The new reality for IT and DevOps engineers is defined by the cloud, mobility, and increasing demands for agility. In this new landscape, the traditional “perimeter-based” security model is not aging well and binary access tools like VPNs, firewalls, and jump servers are proving to be cumbersome and unscalable.
Working environments are no longer governed by fixed perimeters. Users work off their own devices and sensitive company data is stored in third-party cloud services. Companies can no longer rely on binary security models that focus on letting good guys in and keeping bad guys out. For modern enterprises, the challenge is how to give users the access they need while reducing set-up and maintenance costs and without compromising security.
Zero trust security is not a product, it’s a process. Below are six best practices that organizations should observe on the path to zero trust security.
Verify all users with multi-factor authentication (MFA)
It is often said that zero trust is rooted in the principle of “never trust, always verify.” But, properly implemented, is it more accurate to say that zero trust is rooted in the principle of “never trust, always verify and verify again.”
Gone are the days where a username and password would be enough to validate a user’s identity. Today, these credentials must be fortified using multi-factor authentication (MFA). Additional authenticating factors may consist of one or more of the following:
When implementing zero trust architecture, the identity of every user accessing your network (privileged user, end-user, customers, partners…) should be verified using multiple factors. And these factors can be adjusted depending on the sensitivity of the data/ resources being accessed.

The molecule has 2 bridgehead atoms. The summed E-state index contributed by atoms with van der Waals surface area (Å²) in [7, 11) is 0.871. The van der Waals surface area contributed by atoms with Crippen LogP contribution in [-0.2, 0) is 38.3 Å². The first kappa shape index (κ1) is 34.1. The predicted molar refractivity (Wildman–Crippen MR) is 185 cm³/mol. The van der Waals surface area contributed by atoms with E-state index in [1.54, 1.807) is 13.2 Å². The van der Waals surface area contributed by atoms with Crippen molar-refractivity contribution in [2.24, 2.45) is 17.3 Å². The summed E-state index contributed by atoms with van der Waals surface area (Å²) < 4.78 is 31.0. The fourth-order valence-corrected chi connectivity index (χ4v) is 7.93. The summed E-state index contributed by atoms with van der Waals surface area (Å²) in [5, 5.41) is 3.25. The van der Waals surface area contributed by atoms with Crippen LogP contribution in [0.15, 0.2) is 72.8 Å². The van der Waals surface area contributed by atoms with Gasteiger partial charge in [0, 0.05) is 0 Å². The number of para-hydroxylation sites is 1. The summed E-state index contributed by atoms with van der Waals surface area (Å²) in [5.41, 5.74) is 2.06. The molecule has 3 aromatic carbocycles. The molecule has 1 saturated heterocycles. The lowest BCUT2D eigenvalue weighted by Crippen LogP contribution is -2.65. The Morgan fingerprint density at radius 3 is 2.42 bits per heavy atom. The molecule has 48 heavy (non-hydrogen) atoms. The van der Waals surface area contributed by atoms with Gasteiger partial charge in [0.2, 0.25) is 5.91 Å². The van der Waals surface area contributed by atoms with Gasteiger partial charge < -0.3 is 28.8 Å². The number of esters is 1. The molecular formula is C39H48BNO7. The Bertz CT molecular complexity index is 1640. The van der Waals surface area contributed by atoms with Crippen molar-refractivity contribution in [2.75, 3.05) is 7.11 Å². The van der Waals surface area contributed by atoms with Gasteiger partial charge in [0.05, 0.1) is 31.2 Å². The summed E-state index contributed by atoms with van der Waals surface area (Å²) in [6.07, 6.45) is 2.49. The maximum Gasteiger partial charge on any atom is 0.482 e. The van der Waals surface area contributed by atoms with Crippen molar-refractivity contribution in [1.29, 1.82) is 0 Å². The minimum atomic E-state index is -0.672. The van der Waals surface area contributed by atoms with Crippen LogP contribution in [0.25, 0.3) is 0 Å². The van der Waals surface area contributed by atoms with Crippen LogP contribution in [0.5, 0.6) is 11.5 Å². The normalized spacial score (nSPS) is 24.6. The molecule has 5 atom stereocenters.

Verifying your users is necessary but not sufficient. The principles of zero trust also extend to endpoint devices. Device verification includes ensuring that any device used to access your internal resources meets your company’s security requirements. Look for a solution that allows you to track and enforce the status of all devices with easy user onboarding and offboarding.
The principle of least privilege (PoLP) determines what you can access in a zero-trust environment. It is based on the idea that a particular user should only be granted just enough privileges to allow them to complete a particular task.
For example, an engineer who only deals with updating lines of legacy code does not need to access financial records. PoLP helps contain the potential damage in the event of a security compromise.
Least privilege access can also be expanded to include “just in time” privileged access. This type of access restricts privileges to only the specific times when they are needed. This includes expiring privileges and one-time-use credentials.
Apart from authenticating and assigning privileges, you should also monitor and review all user activity across the network. This will help identify any suspicious activity in real time. Visibility is especially important for users who have administrative rights due to the sheer scope of their access permissions and the sensitivity of the data they can reach.
Use attribute-based controls to authorize access to resources across your security stack – from cloud and on-prem applications, to APIs, to data, and infrastructure. These will let the administrator easily adjust and enforce access policies in order to block suspicious events in real-time.
Don’t let the perfect be the enemy of the good. Implementing the perfect zero trust strategy that your end-users hate to use is not a very good strategy. You end-users just want to work. Consider a strategy and products that create the most frictionless and SaaS-like experience for your team.